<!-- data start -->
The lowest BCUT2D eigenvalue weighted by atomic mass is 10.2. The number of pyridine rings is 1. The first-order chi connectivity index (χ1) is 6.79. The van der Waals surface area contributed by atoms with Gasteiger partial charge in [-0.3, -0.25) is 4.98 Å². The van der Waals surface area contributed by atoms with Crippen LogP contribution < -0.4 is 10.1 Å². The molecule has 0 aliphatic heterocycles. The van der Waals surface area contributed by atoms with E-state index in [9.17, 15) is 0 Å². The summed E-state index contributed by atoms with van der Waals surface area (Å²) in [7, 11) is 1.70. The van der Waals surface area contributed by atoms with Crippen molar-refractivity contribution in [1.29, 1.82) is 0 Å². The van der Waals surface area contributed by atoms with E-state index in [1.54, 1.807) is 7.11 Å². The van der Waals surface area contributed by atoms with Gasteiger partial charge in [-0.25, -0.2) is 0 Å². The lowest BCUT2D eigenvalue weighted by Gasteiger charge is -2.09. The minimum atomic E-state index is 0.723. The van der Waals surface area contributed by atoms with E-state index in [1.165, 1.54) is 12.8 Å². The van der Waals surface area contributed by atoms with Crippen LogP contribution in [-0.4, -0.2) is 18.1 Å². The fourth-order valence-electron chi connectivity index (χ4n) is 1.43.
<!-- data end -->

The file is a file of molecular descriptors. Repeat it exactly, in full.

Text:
The lowest BCUT2D eigenvalue weighted by atomic mass is 10.2. The number of pyridine rings is 1. The first-order chi connectivity index (χ1) is 6.79. The van der Waals surface area contributed by atoms with Gasteiger partial charge in [-0.3, -0.25) is 4.98 Å². The van der Waals surface area contributed by atoms with Crippen LogP contribution < -0.4 is 10.1 Å². The molecule has 0 aliphatic heterocycles. The van der Waals surface area contributed by atoms with E-state index in [9.17, 15) is 0 Å². The summed E-state index contributed by atoms with van der Waals surface area (Å²) in [7, 11) is 1.70. The van der Waals surface area contributed by atoms with Crippen molar-refractivity contribution in [1.29, 1.82) is 0 Å². The van der Waals surface area contributed by atoms with E-state index in [1.54, 1.807) is 7.11 Å². The van der Waals surface area contributed by atoms with Gasteiger partial charge in [-0.25, -0.2) is 0 Å². The lowest BCUT2D eigenvalue weighted by Gasteiger charge is -2.09. The minimum atomic E-state index is 0.723. The van der Waals surface area contributed by atoms with E-state index in [1.165, 1.54) is 12.8 Å². The van der Waals surface area contributed by atoms with Crippen LogP contribution in [-0.4, -0.2) is 18.1 Å². The fourth-order valence-electron chi connectivity index (χ4n) is 1.43.